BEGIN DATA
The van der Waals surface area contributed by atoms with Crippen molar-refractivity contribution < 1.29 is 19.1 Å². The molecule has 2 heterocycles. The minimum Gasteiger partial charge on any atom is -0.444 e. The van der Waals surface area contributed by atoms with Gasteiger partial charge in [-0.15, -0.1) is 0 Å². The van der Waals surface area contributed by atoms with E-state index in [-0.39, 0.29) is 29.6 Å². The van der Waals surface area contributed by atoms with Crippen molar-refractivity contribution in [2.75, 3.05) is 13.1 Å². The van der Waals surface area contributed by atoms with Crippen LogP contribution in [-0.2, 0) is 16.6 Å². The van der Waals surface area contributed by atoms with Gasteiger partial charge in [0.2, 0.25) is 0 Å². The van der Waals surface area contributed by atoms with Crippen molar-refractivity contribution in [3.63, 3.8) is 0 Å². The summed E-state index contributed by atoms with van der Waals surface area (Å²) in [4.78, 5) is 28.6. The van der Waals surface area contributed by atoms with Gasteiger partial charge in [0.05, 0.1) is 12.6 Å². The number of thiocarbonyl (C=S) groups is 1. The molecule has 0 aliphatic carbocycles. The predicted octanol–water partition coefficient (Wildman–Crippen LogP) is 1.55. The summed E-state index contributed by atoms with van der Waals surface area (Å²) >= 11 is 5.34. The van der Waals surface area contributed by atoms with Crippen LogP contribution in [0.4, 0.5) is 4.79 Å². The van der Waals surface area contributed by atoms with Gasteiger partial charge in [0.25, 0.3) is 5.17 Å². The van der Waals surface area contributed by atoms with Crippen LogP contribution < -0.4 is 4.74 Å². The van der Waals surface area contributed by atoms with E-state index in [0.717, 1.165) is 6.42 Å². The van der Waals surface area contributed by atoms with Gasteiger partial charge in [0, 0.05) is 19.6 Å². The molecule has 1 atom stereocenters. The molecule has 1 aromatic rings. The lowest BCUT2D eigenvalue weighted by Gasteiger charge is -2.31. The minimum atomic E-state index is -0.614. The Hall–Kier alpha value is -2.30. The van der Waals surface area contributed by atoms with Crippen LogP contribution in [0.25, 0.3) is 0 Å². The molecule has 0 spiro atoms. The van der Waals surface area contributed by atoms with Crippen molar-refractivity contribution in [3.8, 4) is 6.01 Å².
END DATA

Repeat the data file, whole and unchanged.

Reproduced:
The van der Waals surface area contributed by atoms with Crippen molar-refractivity contribution < 1.29 is 19.1 Å². The molecule has 2 heterocycles. The minimum Gasteiger partial charge on any atom is -0.444 e. The van der Waals surface area contributed by atoms with Gasteiger partial charge in [-0.15, -0.1) is 0 Å². The van der Waals surface area contributed by atoms with E-state index in [-0.39, 0.29) is 29.6 Å². The van der Waals surface area contributed by atoms with Crippen molar-refractivity contribution in [2.75, 3.05) is 13.1 Å². The van der Waals surface area contributed by atoms with Crippen LogP contribution in [-0.2, 0) is 16.6 Å². The van der Waals surface area contributed by atoms with Gasteiger partial charge in [0.2, 0.25) is 0 Å². The van der Waals surface area contributed by atoms with Crippen molar-refractivity contribution in [3.63, 3.8) is 0 Å². The summed E-state index contributed by atoms with van der Waals surface area (Å²) in [4.78, 5) is 28.6. The van der Waals surface area contributed by atoms with Gasteiger partial charge in [0.05, 0.1) is 12.6 Å². The number of thiocarbonyl (C=S) groups is 1. The molecule has 0 aliphatic carbocycles. The predicted octanol–water partition coefficient (Wildman–Crippen LogP) is 1.55. The summed E-state index contributed by atoms with van der Waals surface area (Å²) >= 11 is 5.34. The van der Waals surface area contributed by atoms with Crippen LogP contribution in [0.4, 0.5) is 4.79 Å². The van der Waals surface area contributed by atoms with Gasteiger partial charge in [0.25, 0.3) is 5.17 Å². The van der Waals surface area contributed by atoms with Crippen LogP contribution < -0.4 is 4.74 Å². The van der Waals surface area contributed by atoms with E-state index in [0.717, 1.165) is 6.42 Å². The van der Waals surface area contributed by atoms with Gasteiger partial charge in [0, 0.05) is 19.6 Å². The molecule has 1 atom stereocenters. The molecule has 1 aromatic rings. The lowest BCUT2D eigenvalue weighted by Gasteiger charge is -2.31. The minimum atomic E-state index is -0.614. The Hall–Kier alpha value is -2.30. The van der Waals surface area contributed by atoms with Crippen LogP contribution in [0.25, 0.3) is 0 Å². The molecule has 0 spiro atoms. The van der Waals surface area contributed by atoms with Crippen molar-refractivity contribution in [3.8, 4) is 6.01 Å².